U.S. Treasury yields climbed on Thursday as investors considered what could be on the horizon for the economy and looked to data that could inform decisions made by the Federal Reserve at its upcoming policy meeting.
— Sophie Kiderlin
Cautious open for Europe as tech stocks sink on U.S. earnings
The pan-European Stoxx 600 opened 0.2% lower on Thursday, with tech stocks dropping 2% on the back of weak earnings stateside, while mining stocks added 0.8%.
European tech stocks followed their U.S. counterparts lower in early trade. Nasdaq 100 futures slid in after-hours trading Wednesday evening as Netflix missed second-quarter earnings expectations, while Tesla CEO Elon Musk and other executives told an earnings call to expect a slowdown in vehicle production in the third quarter.
— Elliot Smith
German producer prices inch higher year on year in June
German producer prices rose by 0.1% year on year in June, the federal statistics office said Thursday, slightly exceeding analyst expectations of no annual change.
Australia unemployment remains unchanged at 3.5% in June
Australia’s seasonally adjusted unemployment rate remained unchanged at 3.5% in June, slightly lower than the 3.6% expected by economists polled by Reuters.
Data from Australian statistics’ bureau said in June, the employment-to-population ratio remained at 64.5%, with total unemployment decreasing 1,600 to 505,500.
The employment rate is one of the key metrics the Reserve Bank of Australia considers when it meets to discuss rate decisions.
— Lim Hui Jie
China holds one year and five year loan prime key rates unchanged at 3.55% and 4.2%.
China left its one year and five year loan prime rates unchanged at 3.55% and 4.2% respectively, days after it also left its medium term facility loan rates unchanged at 2.65%.
This also comes after the country saw its second quarter GDP growth come in below expectations on Monday, recording a 6.3% rise year on year compared to the 7.3% expected by economists polled by Reuters.
China last cut its loan prime rate in June, when its lowered the one-year and five-year loan prime rates by 10 basis points.
— Lim Hui Jie
Japan records first trade surplus in almost two years
Japan recorded a surprise trade surplus of 43.05 billion yen ($308.5 million) in June, marking the first time in 23 months that the world’s third-largest economy has posted a surplus.
This was a sharp reversal from the 1.38 trillion yen deficit recorded in May, and the 1.37 trillion yen seen in June 2022.
Government data showed that the surplus was mainly due to a fall in imports. Imports slid 12.9% year on year in June, while exports recorded a 1.5% rise compared with the same period last year.
— Lim Hui Jie
Oil prices ‘surprising to the upside,’ says LPL Financial
Oil prices are beginning to steadily climb after declining in the second quarter due to recession fears, according to LPL Financial.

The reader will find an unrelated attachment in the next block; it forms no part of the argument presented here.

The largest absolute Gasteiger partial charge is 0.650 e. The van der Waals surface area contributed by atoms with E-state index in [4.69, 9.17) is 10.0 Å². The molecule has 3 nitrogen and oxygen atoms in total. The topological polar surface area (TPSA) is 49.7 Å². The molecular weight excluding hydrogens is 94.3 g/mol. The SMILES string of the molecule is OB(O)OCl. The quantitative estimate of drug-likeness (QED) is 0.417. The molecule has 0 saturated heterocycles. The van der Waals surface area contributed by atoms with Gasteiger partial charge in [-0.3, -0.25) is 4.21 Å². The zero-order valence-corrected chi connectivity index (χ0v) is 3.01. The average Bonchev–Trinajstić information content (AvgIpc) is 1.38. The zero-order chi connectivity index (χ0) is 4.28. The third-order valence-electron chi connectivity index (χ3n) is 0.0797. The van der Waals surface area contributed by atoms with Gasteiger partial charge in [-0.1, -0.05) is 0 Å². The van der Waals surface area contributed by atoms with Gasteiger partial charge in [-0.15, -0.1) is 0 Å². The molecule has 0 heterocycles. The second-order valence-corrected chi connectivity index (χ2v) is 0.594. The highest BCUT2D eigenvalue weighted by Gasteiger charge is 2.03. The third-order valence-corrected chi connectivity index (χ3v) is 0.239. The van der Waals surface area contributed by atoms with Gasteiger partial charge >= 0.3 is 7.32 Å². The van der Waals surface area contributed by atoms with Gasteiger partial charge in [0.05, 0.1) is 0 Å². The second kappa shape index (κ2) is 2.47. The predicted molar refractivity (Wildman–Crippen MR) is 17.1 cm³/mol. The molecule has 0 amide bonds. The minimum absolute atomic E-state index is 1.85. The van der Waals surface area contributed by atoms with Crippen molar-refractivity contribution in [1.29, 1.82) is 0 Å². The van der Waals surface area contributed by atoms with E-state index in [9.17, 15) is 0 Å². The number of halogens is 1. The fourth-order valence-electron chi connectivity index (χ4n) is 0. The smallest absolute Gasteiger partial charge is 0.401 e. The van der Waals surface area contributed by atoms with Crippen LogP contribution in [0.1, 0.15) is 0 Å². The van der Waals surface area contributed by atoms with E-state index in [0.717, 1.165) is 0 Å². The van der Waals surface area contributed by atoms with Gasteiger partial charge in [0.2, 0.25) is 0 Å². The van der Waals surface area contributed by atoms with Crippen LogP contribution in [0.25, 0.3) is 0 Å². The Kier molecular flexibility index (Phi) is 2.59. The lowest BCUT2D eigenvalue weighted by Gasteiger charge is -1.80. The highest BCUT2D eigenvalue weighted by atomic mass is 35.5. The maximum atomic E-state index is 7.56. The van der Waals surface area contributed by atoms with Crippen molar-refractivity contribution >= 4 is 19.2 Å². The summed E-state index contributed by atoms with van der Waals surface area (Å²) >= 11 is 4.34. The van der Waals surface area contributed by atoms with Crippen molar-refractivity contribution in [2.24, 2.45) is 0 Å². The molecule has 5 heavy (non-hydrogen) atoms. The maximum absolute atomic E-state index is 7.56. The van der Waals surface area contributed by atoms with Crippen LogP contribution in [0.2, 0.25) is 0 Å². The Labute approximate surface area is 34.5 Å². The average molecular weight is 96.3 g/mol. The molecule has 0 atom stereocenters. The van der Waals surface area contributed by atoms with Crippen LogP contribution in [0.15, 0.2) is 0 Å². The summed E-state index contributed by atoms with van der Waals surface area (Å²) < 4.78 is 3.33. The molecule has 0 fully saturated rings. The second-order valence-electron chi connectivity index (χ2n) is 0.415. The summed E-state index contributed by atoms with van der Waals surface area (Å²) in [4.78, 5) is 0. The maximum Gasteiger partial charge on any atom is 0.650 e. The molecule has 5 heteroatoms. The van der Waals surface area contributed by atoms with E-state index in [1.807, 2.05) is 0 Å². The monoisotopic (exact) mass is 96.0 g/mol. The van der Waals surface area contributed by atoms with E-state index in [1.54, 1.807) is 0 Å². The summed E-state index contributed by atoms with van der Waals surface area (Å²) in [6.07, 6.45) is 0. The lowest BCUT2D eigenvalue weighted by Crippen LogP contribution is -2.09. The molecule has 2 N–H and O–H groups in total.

“A key concern for oil prices has been that the threat of the global central bank rate hiking campaign would push the global economy into a recession. In particular, the Fed’s aggressive rate hike cycle was perceived as a leading cause for a marked slowdown for the economic landscape,” said Quincy Krosby, chief global strategist for LPL Financial. “Now, as the Fed seems closer to its terminal rate and with the dollar easing accordingly, oil prices have begun to inch higher,” Krosby added.
A resilient U.S. economy and production cuts could be further catalysts to keeping prices elevated, Krosby added.
— Hakyung Kim
Stocks making the biggest moves in extended trading
Check out the companies making headlines in extended trading.
Netflix — The streaming giant’s shares tumbled more than 7% after posting its quarterly results Wednesday after hours. The company said it was too early to assess the effects of its crackdown on its password sharing and revenue from its ad-supported offering. In its latest quarter, Netflix posted earnings of $3.29 per share on revenue of $8.19 billion. Analysts polled by Refinitiv called for earnings of $2.86 per share and revenue of $8.3 billion.
IBM — The business services company’s shares shed 0.8% following its mixed second-quarter earnings report. The company posted revenue of $15.48 billion, missing Wall Street’s forecast of $15.58 billion, according to Refinitiv. IBM reported adjusted earnings of $2.18 per share, which was higher than analysts’ consensus estimate of $2.01 per share.
Tesla — Tesla shares declined 1.4% following its second-quarter earnings announcement. While the company reported record-high quarterly revenue, operating margins also fell to 9.6%, the lowest level in the past five quarters due to price cuts and incentives.
The full list can be found here.
— Hakyung Kim
Stock futures tick down Wednesday
U.S. stock futures opened in the red Wednesday evening.
Futures tied to the Dow Jones Industrial Average shed 13 points, or 0.04%. S&P 500 futures ticked down 0.03%,
Meanwhile, Nasdaq 100 futures declined 0.25%.
— Hakyung Kim